jQuery(".ttlocator-driving-directions-destination").html(addressHtml); 

   jQuery(".ttlocator-driving-directions-page").show(); 

   jQuery(".ttlocator-user-stores-list-page").hide(); 

   jQuery(".ttlocator-step-by-step-instructions").empty(); 

   jQuery(".ttlocator-user-address").val(""); 

}

As we see above, the code also does some other housekeeping such as setting up the HTML to display the address of the store we’ll be creating directions to and clearing out any previous directions the user has looked up.

Next, let's take a look at the directions panel. The HTML for this panel is generated in PHP, and can be found in store-locator-user.php:

function ttlocator_user_driving_directions_html() { 

   ?> 

   <div class="ttlocator-driving-directions-page"> 

       <div class="ttlocator-driving-directions-container"> 

           <h4>Driving Directions</h4> 

           <h5>Driving From</h5> 

           <div> 

               <input type="radio" name="ttlocator-user-driving-from" value="current" checked/> Current Location 

           </div> 

           <div> 

               <input type="radio" name="ttlocator-user-driving-from" value="enter"/> 

               Address: <input type="text" class="ttlocator-user-address" name="ttlocation-user-address" />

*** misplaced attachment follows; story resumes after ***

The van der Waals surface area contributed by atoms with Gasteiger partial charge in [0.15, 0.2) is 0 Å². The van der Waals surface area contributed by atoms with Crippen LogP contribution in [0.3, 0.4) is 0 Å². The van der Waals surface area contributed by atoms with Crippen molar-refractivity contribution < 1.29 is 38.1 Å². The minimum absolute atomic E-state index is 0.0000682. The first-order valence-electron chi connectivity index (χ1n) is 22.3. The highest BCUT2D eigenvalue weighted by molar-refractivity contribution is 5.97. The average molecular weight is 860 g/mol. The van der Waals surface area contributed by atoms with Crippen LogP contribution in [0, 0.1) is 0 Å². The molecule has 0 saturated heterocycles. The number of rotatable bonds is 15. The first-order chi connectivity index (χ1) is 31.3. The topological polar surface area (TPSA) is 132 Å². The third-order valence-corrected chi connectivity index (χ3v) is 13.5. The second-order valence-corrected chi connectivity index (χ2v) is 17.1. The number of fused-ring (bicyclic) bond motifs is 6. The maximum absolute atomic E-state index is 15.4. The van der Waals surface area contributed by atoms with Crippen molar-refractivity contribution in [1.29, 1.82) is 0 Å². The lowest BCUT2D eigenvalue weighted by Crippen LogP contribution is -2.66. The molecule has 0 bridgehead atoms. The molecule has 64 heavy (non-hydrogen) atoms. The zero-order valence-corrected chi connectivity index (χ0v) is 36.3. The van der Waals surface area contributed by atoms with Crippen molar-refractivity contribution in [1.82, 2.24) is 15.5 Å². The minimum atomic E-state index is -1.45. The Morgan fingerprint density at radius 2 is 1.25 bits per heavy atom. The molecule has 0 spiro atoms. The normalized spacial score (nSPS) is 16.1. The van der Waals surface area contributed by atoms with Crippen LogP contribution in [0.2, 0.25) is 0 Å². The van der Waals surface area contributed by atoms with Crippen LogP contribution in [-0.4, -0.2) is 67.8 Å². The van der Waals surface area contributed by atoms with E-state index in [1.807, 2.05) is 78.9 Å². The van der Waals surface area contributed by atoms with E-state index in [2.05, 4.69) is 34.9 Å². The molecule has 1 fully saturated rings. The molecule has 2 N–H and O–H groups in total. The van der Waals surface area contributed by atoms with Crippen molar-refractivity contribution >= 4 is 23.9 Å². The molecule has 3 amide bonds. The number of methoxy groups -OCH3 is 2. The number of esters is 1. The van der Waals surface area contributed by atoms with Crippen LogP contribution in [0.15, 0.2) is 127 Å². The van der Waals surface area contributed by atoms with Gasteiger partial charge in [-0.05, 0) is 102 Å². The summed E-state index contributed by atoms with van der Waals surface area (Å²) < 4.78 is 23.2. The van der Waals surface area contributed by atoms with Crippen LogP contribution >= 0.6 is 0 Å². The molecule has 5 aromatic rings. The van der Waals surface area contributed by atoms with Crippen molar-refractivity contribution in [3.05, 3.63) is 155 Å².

</div> 

           <h5>Destination</h5> 

           <div class="ttlocator-driving-directions-destination"></div> 

           <div class="ttlocator-step-by-step-instructions"></div> 

           <button class="ttlocator-user-get-directions ttlocator-user-button">Get Directions</button> 

           <button class="ttlocator-user-back-to-stores ttlocator-user-button">Back to Stores</button> 

       </div> 

   </div> 

   <?php 

}

There's nothing complicated here. We display the information about the store location and then ask where they’ll be departing from. We provide a radio input that allows the user to choose whether to use their current location as the starting point or enter an address to use as a starting point. Finally, we have a button the user can click to look up directions.

Here's the code that makes the button work:

jQuery(".ttlocator-user-get-directions").click(function(e) { 

  e.preventDefault(); 

   if(jQuery("input[name='ttlocator-user-driving-from']:checked").val() == "current") { 

       navigator.geolocation.getCurrentPosition(currentPosition); 

   } else { 

       lookupPosition(); 

   } 

});

Again, nothing too complicated. If the user wants to use their current position, we use the HTML5 Location API to ask the browser for the user's location. When called, this API asks the user's permission before giving our code access to the user's location. We give it a callback, which receives the latitude and longitude from the geolocation API: